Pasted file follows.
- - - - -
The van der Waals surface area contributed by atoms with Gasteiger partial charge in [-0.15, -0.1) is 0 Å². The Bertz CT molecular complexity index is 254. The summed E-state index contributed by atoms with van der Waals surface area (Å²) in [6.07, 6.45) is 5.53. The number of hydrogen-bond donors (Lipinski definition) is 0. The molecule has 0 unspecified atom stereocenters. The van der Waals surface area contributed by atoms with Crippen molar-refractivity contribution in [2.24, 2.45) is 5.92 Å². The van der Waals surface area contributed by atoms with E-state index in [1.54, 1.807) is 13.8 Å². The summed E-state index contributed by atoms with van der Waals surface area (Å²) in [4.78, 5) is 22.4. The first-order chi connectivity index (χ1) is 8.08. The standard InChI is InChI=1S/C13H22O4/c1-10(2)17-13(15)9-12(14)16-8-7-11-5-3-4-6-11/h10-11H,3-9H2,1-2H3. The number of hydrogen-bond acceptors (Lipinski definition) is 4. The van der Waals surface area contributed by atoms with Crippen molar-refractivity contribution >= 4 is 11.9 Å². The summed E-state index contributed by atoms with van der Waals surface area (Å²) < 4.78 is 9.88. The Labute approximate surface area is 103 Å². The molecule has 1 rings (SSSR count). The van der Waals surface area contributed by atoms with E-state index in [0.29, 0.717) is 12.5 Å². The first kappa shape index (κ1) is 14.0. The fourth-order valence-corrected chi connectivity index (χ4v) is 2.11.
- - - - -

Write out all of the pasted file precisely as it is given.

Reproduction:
The van der Waals surface area contributed by atoms with Gasteiger partial charge in [-0.15, -0.1) is 0 Å². The Bertz CT molecular complexity index is 254. The summed E-state index contributed by atoms with van der Waals surface area (Å²) in [6.07, 6.45) is 5.53. The number of hydrogen-bond donors (Lipinski definition) is 0. The molecule has 0 unspecified atom stereocenters. The van der Waals surface area contributed by atoms with Crippen molar-refractivity contribution in [2.24, 2.45) is 5.92 Å². The van der Waals surface area contributed by atoms with E-state index in [1.54, 1.807) is 13.8 Å². The summed E-state index contributed by atoms with van der Waals surface area (Å²) in [4.78, 5) is 22.4. The first-order chi connectivity index (χ1) is 8.08. The standard InChI is InChI=1S/C13H22O4/c1-10(2)17-13(15)9-12(14)16-8-7-11-5-3-4-6-11/h10-11H,3-9H2,1-2H3. The number of hydrogen-bond acceptors (Lipinski definition) is 4. The van der Waals surface area contributed by atoms with Crippen molar-refractivity contribution >= 4 is 11.9 Å². The summed E-state index contributed by atoms with van der Waals surface area (Å²) < 4.78 is 9.88. The Labute approximate surface area is 103 Å². The molecule has 1 rings (SSSR count). The van der Waals surface area contributed by atoms with E-state index in [0.29, 0.717) is 12.5 Å². The first kappa shape index (κ1) is 14.0. The fourth-order valence-corrected chi connectivity index (χ4v) is 2.11.